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sit-uation is far below the satisfactory level, and no improvement is expected in the next six months.

Near East: Downward trend of economic activity continues

The economic situation was assessed more un-favourably than in the previous survey and is now clearly below the satisfactory level. However, the out-look for the next six months improved somewhat. An optimistic view of the current situation reemerged only in the United Arab Emirates, in Saudi Arabia and to a somewhat lesser degree in Bahrain. In Iran, Israel, Lebanon and Turkey the current economic situation is assessed as bleak; however, in most cases some improvement is expected in the course of the next six months.

Interest rates: not much scope left for further cuts Significantly fewer experts than in the previous survey expect the downward trend of short-term interest rates to continue in the coming months. A spectacular swing from expected rate cuts to possible rate hikes can be observed in the United Kingdom, in Taiwan and in New Zealand. In the United States, where after 11 cuts short-term rates have reached low levels (1.75%), a stable development is expected in the course of the next six months. On the other hand, in Latin America expectations switched from an increase of short-term interest rates to a decrease; this swing is particularly pronounced in Brazil. In Venezuela, Costa Rica and Uruguay the trend of short-term interest rates will remain upward, however. Further cuts of short-term rates are particularly expected in Eastern Europe and to a lesser degree in the Euro area. With regard to the long-term interest rates, a sta-bilisation or even a slight increase is expected in the course of the next six months. Thus, the down-ward trend which started in early in 2000 appears to have come to an end. Long-term interest rates are expected to increase in the next six months par-ticularly in the United Kingdom, Canada, the United States, Australia, Venezuela, Taiwan and also Japan, though here from a very low level.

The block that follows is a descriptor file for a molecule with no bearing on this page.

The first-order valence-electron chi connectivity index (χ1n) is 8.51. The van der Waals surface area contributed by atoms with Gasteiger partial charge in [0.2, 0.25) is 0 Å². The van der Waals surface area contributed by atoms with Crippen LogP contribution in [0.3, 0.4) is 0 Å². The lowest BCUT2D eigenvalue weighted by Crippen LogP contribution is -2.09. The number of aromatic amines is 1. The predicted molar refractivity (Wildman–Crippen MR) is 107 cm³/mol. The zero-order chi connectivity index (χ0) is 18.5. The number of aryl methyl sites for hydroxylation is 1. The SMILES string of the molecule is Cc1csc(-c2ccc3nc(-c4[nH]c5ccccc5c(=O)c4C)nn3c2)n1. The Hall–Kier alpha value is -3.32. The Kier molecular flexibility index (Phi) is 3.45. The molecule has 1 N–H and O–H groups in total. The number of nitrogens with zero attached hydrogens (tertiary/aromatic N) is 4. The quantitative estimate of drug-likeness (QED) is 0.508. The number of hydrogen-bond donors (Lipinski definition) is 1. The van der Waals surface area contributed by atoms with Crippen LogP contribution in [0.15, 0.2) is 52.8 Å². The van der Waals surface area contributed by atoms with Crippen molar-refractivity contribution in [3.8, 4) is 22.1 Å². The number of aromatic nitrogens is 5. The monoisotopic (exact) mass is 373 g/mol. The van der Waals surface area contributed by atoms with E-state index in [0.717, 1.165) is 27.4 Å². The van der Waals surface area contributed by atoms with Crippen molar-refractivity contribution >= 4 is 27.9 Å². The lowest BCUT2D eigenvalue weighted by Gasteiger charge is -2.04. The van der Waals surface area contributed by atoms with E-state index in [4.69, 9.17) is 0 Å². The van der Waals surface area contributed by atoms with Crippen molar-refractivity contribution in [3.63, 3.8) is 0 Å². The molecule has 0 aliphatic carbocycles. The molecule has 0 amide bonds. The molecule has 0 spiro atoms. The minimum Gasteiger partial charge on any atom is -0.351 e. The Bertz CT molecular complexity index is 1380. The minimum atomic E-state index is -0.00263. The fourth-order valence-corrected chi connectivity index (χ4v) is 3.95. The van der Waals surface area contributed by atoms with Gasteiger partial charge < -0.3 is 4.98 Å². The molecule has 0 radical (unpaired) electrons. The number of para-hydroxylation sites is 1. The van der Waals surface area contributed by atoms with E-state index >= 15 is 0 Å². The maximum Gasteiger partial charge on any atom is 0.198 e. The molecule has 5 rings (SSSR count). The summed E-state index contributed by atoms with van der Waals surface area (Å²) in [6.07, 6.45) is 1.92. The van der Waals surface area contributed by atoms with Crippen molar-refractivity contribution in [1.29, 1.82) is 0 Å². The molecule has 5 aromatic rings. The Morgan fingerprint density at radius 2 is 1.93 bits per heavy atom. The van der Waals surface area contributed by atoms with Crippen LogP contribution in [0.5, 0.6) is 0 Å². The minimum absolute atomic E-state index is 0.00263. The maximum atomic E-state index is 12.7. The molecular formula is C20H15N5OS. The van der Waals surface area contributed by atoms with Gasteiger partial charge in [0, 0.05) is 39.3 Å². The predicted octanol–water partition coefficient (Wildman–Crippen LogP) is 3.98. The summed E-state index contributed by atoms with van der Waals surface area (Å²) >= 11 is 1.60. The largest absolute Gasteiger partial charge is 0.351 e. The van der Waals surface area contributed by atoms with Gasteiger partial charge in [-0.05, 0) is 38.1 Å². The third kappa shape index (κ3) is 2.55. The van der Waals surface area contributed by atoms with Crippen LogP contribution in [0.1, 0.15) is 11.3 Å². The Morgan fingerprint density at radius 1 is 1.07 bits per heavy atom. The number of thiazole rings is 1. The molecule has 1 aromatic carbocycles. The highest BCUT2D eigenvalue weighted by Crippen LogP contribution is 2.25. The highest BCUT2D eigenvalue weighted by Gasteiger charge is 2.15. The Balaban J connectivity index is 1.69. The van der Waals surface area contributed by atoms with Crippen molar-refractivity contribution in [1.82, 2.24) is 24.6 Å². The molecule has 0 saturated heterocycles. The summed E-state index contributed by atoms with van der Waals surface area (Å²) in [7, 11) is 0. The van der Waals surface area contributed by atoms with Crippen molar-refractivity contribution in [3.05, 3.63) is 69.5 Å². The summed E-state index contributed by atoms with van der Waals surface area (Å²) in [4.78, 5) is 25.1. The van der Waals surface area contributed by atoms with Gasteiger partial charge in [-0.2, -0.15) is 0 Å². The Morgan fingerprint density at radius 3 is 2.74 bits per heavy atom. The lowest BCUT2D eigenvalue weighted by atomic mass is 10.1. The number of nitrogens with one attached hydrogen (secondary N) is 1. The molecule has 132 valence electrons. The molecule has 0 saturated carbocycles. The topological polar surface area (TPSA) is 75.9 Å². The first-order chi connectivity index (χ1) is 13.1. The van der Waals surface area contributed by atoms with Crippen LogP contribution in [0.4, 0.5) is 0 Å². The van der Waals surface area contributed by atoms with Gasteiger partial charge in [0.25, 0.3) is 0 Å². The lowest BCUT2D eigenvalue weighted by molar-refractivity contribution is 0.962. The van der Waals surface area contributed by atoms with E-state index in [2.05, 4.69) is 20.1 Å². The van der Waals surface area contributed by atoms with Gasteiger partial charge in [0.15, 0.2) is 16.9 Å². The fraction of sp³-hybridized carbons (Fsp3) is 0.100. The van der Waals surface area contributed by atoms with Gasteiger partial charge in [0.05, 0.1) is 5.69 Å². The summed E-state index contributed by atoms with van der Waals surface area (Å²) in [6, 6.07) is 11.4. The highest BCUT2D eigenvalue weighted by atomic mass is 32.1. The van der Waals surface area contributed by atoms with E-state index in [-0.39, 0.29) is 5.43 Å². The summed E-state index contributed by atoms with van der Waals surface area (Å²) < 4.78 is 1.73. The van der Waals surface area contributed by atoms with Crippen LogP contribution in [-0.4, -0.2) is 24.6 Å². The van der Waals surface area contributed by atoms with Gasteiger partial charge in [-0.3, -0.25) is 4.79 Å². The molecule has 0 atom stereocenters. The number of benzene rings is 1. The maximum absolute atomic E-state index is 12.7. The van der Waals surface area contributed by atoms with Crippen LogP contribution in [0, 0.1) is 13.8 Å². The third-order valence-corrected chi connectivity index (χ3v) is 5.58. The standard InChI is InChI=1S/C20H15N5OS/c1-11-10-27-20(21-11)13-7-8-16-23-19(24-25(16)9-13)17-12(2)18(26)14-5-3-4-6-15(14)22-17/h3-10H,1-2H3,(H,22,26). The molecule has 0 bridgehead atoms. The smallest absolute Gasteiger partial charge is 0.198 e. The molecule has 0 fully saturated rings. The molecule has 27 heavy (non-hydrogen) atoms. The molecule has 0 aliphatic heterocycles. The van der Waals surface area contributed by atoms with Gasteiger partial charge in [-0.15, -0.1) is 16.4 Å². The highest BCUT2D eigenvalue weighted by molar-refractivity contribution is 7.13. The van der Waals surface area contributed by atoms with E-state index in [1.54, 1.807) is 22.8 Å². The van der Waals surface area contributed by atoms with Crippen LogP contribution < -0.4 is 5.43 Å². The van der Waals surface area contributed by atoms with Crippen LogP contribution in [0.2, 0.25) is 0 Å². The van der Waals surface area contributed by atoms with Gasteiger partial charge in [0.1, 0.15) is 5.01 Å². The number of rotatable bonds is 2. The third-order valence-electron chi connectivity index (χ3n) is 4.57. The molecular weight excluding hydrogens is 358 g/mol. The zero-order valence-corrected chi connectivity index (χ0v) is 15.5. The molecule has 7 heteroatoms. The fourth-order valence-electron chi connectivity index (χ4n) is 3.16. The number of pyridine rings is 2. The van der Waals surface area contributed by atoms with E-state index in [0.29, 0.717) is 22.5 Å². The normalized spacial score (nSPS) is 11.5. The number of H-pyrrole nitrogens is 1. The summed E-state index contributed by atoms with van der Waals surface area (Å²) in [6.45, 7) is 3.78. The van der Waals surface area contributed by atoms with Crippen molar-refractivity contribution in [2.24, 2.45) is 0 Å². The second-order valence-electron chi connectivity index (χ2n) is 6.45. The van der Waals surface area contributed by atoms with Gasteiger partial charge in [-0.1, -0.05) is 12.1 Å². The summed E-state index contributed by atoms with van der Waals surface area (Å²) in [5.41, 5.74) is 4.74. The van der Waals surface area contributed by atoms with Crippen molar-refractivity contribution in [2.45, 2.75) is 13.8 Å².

Inflation expected to slow down in coming months On a world-wide scale consumer price inflation in 2002 is now seen to be 3.2% compared with 3.6%

in the previous year (see Table). In the Euro area the inflation rate is expected to reach 2.1% in 2002 after 2.8% in the previous year. Similar figures pre-vail for the United States. Here a reduction of the inflation rate from 2.8% in 2001 to 2.2% this year appears likely. Asia will again show the highest degree of price stability (1.5% after 1.6% in 2001), influenced heavily by deflationary trends in Japan and Hong Kong (in both cases consumer prices will decline again by almost 1%) and continuing low inflation in China (1.3% after 1.6% last year). But also in other parts of the world a downward trend of inflation – though from a higher level – is expected, e.g. in Eastern Europe from 8.9% last year to 6.7% this year and from in the Near East 17.6% to presumably 12.2% this year. Exceptions from the falling inflation trend are Latin America, and here particularly Argentina and to a lesser degree Venezuela and Uruguay. The increasing price trend in Africa is widespread, though partic-ularly pronounced in Zimbabwe where inflation is expected to surpass the 100% threshold this year.

Euro is still regarded as undervalued

The euro was still seen as undervalued against practically all currencies, though again somewhat less strongly than in the previous surveys. Conversely, the US dollar and the British pound continue to appear overvalued according to the majority of experts polled. After marked devalua-tions in recent months, the Japanese yen is now close to an appropriate level according to the majority of the WES experts. Particularly in the Euro area and in Oceania (Australia and New Zealand), a decline of the value of the dollar appears likely, though this expectation was in both cases even more pronounced in the previous sur-vey. On the other hand, in Asia as well as in Eastern Europe and even more pronounced in Latin America and Africa the dollar is expected to strengthen further in the course of the next six months.